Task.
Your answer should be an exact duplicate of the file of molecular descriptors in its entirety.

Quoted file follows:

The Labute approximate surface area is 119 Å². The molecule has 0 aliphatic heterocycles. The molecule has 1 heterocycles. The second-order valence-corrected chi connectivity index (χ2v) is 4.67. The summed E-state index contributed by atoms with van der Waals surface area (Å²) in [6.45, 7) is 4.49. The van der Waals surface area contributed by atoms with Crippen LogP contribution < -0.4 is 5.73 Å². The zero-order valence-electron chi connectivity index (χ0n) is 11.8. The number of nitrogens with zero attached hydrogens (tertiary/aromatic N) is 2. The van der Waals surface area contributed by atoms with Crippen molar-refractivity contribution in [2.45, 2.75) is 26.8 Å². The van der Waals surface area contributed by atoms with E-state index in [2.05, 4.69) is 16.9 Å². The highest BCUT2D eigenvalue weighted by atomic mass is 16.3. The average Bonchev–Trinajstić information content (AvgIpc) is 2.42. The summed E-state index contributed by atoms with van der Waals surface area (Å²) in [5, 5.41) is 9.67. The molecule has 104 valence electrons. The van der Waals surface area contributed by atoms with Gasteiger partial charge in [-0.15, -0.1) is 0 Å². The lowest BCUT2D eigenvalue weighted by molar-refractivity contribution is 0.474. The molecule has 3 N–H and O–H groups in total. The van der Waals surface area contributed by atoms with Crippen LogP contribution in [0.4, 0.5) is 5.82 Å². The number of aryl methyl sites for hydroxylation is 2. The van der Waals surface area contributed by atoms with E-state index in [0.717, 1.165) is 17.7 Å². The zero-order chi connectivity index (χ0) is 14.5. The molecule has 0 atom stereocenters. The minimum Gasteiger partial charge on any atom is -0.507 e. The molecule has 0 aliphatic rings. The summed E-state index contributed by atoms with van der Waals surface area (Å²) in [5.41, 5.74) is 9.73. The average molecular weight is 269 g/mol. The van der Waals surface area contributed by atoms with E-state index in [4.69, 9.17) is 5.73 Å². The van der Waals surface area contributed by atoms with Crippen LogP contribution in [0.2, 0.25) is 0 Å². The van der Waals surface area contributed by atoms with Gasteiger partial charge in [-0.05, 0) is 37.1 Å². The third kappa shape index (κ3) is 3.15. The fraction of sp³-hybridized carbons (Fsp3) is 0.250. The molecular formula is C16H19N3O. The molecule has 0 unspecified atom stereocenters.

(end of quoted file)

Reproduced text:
The Labute approximate surface area is 119 Å². The molecule has 0 aliphatic heterocycles. The molecule has 1 heterocycles. The second-order valence-corrected chi connectivity index (χ2v) is 4.67. The summed E-state index contributed by atoms with van der Waals surface area (Å²) in [6.45, 7) is 4.49. The van der Waals surface area contributed by atoms with Crippen LogP contribution < -0.4 is 5.73 Å². The zero-order valence-electron chi connectivity index (χ0n) is 11.8. The number of nitrogens with zero attached hydrogens (tertiary/aromatic N) is 2. The van der Waals surface area contributed by atoms with Crippen molar-refractivity contribution in [2.45, 2.75) is 26.8 Å². The van der Waals surface area contributed by atoms with E-state index in [2.05, 4.69) is 16.9 Å². The highest BCUT2D eigenvalue weighted by atomic mass is 16.3. The average Bonchev–Trinajstić information content (AvgIpc) is 2.42. The summed E-state index contributed by atoms with van der Waals surface area (Å²) in [5, 5.41) is 9.67. The molecule has 104 valence electrons. The van der Waals surface area contributed by atoms with Gasteiger partial charge in [-0.15, -0.1) is 0 Å². The lowest BCUT2D eigenvalue weighted by molar-refractivity contribution is 0.474. The molecule has 3 N–H and O–H groups in total. The van der Waals surface area contributed by atoms with Crippen LogP contribution in [0.4, 0.5) is 5.82 Å². The number of aryl methyl sites for hydroxylation is 2. The van der Waals surface area contributed by atoms with E-state index in [0.717, 1.165) is 17.7 Å². The zero-order chi connectivity index (χ0) is 14.5. The molecule has 0 atom stereocenters. The minimum Gasteiger partial charge on any atom is -0.507 e. The molecule has 0 aliphatic rings. The summed E-state index contributed by atoms with van der Waals surface area (Å²) in [5.41, 5.74) is 9.73. The average molecular weight is 269 g/mol. The van der Waals surface area contributed by atoms with E-state index in [4.69, 9.17) is 5.73 Å². The van der Waals surface area contributed by atoms with Crippen LogP contribution in [0.2, 0.25) is 0 Å². The van der Waals surface area contributed by atoms with Gasteiger partial charge in [-0.05, 0) is 37.1 Å². The third kappa shape index (κ3) is 3.15. The fraction of sp³-hybridized carbons (Fsp3) is 0.250. The molecular formula is C16H19N3O. The molecule has 0 unspecified atom stereocenters.